Tumors were produced by fume condensates of both types of asphalt (see Tables 9 and 10) and both types of coal-tar pitch. The majority of benign tumors were papillomas; the majority of malignant tumors were squamous cell carcinomas. The fume condensates from the coal-tar pitches had slightly greater carcinogenic activity than the fume condensates from the asphalts, but the total amount of select PAHs or BaP needed to produce a 50% tumor incidence was much smaller for the asphalt fume condensates (PAHs, 0.58 to 2.63 mg; BaP, less than or equal to 13.6 mg) than for the coal-tar pitch fume condensates (PAHs, >24.5 to >57.4 mg; BaP, 354 to 405 mg). Tumor response to the coal-tar pitch fume condensates was comparable with that of the BaP controls, based on the total dosage of BaP administered. Both strains of mice exposed to asphalt fumes had significantly (P=0.01) more tumors than the control groups, although the C3H/HeJ mice demonstrated a greater tumorigenic and carcinogenic response to both asphalt and coal-tar pitch fume solutions than did the CD-1 mice. The C3H/HeJ mice showed a significant increase (P=0.01; Fisher-Irwin exact test) in tumorigenic response for both types of condensed asphalt fumes generated at 316°C (601°F) compared with those generated at 232°C (450°F); a similar increase was noted only for Type III coal-tar pitch fumes. Overall, simulated sunlight inhibited tumorigenic responses. The authors speculated that this inhibition may have resulted from the photo-oxidation or photodestruction of the carcinogenic components of the test materials. Niemeier et al. [1988] concluded that the enhanced carcinogenic activity of the asphalt fume condensates may have been due to their high concentration of aliphatic hydrocarbons, which have cocarcinogenic effects. They also concluded that higher generation temperatures may have further increased that hazard. Finally, Niemeier et al. [1988] concluded that the carcinogenic activity of the coal-tar pitch fume condensates (but not that of the asphalt fume condensates) could be explained by their BaP (or PAH) contents.

Sivak et al. [1989] heated Type III roofing asphalt at 316°C, generated fume condensates, and separated them by high-performance liquid chromatography [Belinky et al.]. The chemical composition of the fractions (A through E) is provided in Table 11. Raw asphalt, neat asphalt (whole or unfractionated condensate) fume, the reconstituted asphalt fume, and the asphalt fractions, individually and in various combinations, were then tested for their carcinogenic and tumor-promoting activity. Fractions A through E were dissolved in a 1:1 solution of cyclohexane and acetone to yield concentrations proportional to their presence in the neat asphalt fume condensate, i.e., 64.1%, 8.3%, 10.5%, 11.5% and 5.6%, respectively, and were applied biweekly to 40 groups of male C3H/HeJ mice and 2 groups of Sencar mice (30 male mice per group) for 104 weeks (2 years).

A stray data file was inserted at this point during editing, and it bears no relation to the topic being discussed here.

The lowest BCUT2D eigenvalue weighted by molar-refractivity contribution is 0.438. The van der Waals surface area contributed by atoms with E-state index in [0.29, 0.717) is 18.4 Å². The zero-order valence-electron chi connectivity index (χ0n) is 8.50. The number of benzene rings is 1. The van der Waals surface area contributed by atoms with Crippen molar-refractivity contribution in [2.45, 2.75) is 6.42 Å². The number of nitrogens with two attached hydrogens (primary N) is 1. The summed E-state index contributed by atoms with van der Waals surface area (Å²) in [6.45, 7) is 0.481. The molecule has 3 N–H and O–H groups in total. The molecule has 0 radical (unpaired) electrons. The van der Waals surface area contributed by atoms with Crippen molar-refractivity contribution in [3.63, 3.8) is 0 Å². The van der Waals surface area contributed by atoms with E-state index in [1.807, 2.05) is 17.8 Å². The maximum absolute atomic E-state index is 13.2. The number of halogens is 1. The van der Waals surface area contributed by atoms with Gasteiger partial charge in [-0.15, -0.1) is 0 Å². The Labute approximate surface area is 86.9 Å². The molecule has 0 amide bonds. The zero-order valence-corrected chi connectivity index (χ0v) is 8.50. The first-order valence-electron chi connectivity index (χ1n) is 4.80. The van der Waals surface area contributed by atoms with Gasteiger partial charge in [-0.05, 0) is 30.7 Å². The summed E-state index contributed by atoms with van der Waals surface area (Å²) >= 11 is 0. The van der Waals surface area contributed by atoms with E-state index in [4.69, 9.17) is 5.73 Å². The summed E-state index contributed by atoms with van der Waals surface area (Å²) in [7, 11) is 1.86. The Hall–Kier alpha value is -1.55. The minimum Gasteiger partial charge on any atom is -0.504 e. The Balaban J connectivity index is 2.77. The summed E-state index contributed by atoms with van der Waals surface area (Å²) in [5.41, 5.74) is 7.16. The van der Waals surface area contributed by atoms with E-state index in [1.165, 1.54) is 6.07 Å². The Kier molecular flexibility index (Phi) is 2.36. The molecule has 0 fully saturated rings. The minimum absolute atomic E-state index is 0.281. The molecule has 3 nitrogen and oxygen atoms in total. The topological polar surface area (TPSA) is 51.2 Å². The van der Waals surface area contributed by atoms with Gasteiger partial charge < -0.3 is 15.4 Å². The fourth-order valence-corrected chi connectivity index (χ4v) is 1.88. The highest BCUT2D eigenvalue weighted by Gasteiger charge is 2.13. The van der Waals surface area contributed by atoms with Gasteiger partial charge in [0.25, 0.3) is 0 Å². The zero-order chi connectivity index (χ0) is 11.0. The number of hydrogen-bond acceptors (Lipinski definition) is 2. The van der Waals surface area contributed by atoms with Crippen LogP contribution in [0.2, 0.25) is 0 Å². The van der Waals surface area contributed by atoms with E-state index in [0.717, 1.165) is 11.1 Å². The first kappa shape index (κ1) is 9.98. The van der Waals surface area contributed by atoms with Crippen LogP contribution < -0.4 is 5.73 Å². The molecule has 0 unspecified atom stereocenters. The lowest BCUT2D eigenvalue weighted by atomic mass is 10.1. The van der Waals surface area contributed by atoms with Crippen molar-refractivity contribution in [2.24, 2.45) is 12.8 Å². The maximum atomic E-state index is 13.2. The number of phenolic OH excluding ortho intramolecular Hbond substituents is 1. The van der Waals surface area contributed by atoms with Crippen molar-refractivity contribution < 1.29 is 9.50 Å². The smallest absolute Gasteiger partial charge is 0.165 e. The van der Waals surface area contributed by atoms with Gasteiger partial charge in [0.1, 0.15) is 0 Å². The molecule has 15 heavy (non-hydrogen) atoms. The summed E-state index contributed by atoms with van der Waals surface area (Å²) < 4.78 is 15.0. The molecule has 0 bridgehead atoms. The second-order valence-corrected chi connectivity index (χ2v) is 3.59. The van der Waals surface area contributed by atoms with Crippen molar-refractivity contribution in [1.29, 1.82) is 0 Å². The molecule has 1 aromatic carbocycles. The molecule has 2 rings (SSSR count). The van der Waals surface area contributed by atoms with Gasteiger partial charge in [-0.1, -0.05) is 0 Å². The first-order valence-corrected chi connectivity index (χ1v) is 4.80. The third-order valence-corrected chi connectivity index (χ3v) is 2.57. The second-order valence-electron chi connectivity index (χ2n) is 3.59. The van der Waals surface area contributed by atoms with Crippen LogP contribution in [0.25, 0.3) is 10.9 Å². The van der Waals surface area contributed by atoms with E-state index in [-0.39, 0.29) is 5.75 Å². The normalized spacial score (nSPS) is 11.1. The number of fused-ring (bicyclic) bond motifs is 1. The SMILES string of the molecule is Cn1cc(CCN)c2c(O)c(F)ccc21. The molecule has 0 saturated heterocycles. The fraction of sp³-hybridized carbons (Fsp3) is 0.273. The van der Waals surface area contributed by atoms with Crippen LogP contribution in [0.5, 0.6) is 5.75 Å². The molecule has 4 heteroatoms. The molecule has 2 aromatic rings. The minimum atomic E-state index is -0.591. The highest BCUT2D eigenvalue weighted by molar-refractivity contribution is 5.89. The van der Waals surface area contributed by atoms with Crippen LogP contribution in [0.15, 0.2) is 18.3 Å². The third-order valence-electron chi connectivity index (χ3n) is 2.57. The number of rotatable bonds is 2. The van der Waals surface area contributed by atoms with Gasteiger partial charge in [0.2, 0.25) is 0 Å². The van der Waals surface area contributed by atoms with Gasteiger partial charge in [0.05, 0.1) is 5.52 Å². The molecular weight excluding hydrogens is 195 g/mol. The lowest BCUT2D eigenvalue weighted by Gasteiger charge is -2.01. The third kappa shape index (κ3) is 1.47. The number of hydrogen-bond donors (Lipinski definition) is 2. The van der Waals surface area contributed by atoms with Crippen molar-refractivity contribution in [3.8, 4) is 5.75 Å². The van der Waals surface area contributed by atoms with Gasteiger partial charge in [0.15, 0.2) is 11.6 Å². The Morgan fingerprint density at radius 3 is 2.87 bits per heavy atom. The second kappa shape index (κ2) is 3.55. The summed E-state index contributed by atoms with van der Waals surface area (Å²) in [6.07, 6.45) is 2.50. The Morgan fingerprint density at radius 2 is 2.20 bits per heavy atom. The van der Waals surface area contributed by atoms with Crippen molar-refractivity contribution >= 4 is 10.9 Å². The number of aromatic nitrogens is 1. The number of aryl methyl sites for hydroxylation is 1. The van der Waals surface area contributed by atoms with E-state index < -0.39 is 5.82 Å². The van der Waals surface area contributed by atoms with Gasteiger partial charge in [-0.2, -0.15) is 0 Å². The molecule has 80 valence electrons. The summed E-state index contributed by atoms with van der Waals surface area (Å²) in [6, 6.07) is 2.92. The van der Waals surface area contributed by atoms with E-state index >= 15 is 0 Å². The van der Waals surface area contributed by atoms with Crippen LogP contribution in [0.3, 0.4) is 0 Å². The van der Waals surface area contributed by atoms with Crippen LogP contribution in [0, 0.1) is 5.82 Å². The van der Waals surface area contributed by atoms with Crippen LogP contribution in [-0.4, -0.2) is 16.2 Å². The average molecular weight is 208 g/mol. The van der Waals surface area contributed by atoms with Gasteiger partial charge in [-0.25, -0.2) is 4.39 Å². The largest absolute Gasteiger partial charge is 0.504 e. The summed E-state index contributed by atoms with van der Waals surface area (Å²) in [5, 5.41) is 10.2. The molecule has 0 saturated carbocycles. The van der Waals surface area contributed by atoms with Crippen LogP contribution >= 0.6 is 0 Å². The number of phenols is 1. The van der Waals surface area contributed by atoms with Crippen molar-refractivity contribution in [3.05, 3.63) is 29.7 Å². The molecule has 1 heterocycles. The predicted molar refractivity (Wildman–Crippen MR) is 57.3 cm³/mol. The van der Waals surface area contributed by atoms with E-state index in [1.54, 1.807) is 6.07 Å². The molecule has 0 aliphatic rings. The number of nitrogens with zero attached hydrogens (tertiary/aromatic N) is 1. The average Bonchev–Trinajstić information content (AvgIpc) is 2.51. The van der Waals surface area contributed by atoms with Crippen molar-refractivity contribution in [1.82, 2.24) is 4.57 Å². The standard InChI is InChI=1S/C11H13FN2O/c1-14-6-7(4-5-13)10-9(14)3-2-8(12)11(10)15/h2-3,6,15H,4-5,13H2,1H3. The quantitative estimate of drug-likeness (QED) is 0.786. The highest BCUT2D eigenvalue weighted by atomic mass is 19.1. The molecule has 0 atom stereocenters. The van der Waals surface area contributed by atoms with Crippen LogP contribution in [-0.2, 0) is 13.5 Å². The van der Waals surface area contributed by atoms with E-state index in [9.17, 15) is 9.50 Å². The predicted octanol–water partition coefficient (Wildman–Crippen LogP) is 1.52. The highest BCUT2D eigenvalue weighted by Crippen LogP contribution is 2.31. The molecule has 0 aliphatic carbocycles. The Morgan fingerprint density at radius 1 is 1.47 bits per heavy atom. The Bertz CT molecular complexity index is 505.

A single initial treatment of BaP followed by individual treatments with fractions A, D, and E was used to test the tumor-promoting activity of the asphalt fume condensate. The cocarcinogenicity of fractions A, D, and E was tested with three different doses of BaP. Fractions A, D, and E were used because they were the fractions Sivak et al. [1989] deemed most likely to exhibit cocarcinogenic or tumor-promoting activity based on their chemical compositions, i.e., primarily long chain alkanes and phenol compounds. Two groups of male Sencar mice were included to allow for possible genetic variation and sensitivity to tumor promotion. One of the two groups of Sencar mice was treated with neat asphalt fume (whole condensate), and the other was used as an unexposed solvent control. The negative control group was treated with cyclohexane and acetone, and the positive control groups were treated with three different concentrations of BaP.
Table 12 presents only the treatment groups which induced histopathologically confirmed carcinomas (malignant tumors), the number of carcinomas per group, the number of mice with histologically confirmed carcinomas, and the average time (in weeks) to carcinoma development. The raw asphalt and neat asphalt fume induced carcinomas (local skin cancers) in 3 of 30 and 20 of 30 C3H/HeJ mice, respectively. Fractions B and C induced carcinomas in 10 of 30 and 17 of 30 C3H/HeJ mice, respectively, while fractions A, D, and E failed to induce any carcinomas when applied singly. All the combinations of the fractions induced tumors only if they included B or C; combinations A and D; A and E; and A, D, and E failed to induce any tumors. Furthermore, fractions A, D, and E failed to act as either tumor promoters or cocarcinogens. Fourteen of the 30 Sencar mice treated with the asphalt fume condensate developed carcinomas.